The Fog 3D effect simulates fog by behaving as though a scattering medium is in the air that makes objects look more diffuse as they get more distant along the z axis.

This effect works with 8-bpc, 16-bpc, and 32-bpc color.

Note: As with all effects in the 3D Channel effects category, the Fog 3D effect depends on depth information from image sequence files of the kind rendered out of a 3D application. For general information on 3D Channel effects, see About 3D Channel effects. For information about simulating fog in After Effects, see Fog, smoke, clouds.


Fog Start Depth 
Where along the z axis the diffuse scattering begins.

To determine the depth of an object, click it in the Composition panel or Layer panel using the Selection tool while the effect is selected.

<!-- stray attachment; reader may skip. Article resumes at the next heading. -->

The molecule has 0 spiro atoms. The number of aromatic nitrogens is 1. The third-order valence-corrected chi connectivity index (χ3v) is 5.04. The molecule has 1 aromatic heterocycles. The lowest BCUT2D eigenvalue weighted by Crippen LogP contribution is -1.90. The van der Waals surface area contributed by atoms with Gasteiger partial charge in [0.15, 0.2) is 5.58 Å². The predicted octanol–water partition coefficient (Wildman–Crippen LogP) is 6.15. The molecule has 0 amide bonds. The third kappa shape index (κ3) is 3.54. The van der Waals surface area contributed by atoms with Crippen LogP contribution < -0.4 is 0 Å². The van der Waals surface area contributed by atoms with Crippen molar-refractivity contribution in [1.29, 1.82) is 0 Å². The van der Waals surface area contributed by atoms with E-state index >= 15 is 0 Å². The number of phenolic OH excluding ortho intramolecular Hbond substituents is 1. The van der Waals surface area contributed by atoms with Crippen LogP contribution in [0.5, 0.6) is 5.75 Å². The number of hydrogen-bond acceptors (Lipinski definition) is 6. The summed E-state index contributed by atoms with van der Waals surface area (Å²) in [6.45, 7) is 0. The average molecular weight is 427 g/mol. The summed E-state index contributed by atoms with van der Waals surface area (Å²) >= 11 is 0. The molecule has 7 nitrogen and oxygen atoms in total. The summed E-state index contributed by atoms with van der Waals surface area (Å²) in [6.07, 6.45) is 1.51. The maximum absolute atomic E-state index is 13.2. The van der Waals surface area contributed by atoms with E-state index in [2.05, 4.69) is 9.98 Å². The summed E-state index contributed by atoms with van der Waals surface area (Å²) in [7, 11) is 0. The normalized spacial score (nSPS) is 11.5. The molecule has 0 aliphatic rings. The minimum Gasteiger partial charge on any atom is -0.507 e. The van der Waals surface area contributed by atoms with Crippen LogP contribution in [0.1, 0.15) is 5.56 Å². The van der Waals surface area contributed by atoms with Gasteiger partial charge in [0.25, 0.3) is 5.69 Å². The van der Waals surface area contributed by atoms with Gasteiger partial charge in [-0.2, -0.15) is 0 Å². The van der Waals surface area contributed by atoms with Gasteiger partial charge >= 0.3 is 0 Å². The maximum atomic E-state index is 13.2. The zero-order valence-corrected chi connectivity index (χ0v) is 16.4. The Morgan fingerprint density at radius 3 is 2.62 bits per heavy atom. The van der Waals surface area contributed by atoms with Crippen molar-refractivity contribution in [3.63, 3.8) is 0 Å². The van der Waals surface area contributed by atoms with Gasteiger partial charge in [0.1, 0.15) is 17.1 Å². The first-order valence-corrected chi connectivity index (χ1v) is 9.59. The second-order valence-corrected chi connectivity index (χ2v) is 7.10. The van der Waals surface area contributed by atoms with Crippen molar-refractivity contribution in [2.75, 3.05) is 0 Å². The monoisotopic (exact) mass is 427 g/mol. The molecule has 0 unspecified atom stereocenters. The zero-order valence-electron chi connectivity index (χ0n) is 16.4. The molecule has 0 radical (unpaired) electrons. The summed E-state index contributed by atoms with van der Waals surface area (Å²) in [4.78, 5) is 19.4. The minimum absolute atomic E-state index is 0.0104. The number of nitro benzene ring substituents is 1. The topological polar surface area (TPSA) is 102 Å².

Fog End Depth 
Where along the z axis the diffusion reaches its maximum.
Scattering Density 
Determines how quickly the scattering occurs. The higher the value, the more dense the fog appears from its starting point.
Foggy Background 
Creates a foggy background (default). Deselect to create transparency at the back of the 3D scene for compositing on top of another layer.
Gradient Layer (Optional) 
A grayscale layer to use as a control layer, the luminance values of which apply to fog density. For example, use the Turbulent Noise effect to create a swirling control layer for atmospheric fog. Make sure that the dimensions of the gradient layer are at least as great as the dimensions of the 3D scene layer.
Layer Contribution 
How much the gradient layer affects the fog density.




Community content is available under CC-BY-SA unless otherwise noted.